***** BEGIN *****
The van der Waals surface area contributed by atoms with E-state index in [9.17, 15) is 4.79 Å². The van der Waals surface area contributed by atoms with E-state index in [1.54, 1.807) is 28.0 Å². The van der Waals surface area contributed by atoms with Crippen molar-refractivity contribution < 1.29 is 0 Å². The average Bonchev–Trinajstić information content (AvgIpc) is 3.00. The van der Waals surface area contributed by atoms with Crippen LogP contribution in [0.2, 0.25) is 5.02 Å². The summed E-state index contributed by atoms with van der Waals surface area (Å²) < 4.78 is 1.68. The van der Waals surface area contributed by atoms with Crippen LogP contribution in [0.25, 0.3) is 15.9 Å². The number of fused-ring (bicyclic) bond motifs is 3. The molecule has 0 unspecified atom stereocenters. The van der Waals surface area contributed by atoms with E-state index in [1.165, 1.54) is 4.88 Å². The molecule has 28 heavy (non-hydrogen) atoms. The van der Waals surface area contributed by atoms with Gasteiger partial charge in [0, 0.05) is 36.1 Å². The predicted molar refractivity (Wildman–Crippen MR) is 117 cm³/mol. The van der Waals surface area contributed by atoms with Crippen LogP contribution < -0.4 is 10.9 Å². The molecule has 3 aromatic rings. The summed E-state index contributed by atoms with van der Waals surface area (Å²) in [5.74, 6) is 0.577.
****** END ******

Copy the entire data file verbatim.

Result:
The van der Waals surface area contributed by atoms with E-state index in [9.17, 15) is 4.79 Å². The van der Waals surface area contributed by atoms with E-state index in [1.54, 1.807) is 28.0 Å². The van der Waals surface area contributed by atoms with Crippen molar-refractivity contribution < 1.29 is 0 Å². The average Bonchev–Trinajstić information content (AvgIpc) is 3.00. The van der Waals surface area contributed by atoms with Crippen LogP contribution in [0.2, 0.25) is 5.02 Å². The summed E-state index contributed by atoms with van der Waals surface area (Å²) < 4.78 is 1.68. The van der Waals surface area contributed by atoms with Crippen LogP contribution in [0.25, 0.3) is 15.9 Å². The number of fused-ring (bicyclic) bond motifs is 3. The molecule has 0 unspecified atom stereocenters. The van der Waals surface area contributed by atoms with E-state index in [1.165, 1.54) is 4.88 Å². The molecule has 28 heavy (non-hydrogen) atoms. The van der Waals surface area contributed by atoms with Gasteiger partial charge in [0, 0.05) is 36.1 Å². The predicted molar refractivity (Wildman–Crippen MR) is 117 cm³/mol. The van der Waals surface area contributed by atoms with Crippen LogP contribution < -0.4 is 10.9 Å². The molecule has 3 aromatic rings. The summed E-state index contributed by atoms with van der Waals surface area (Å²) in [5.74, 6) is 0.577.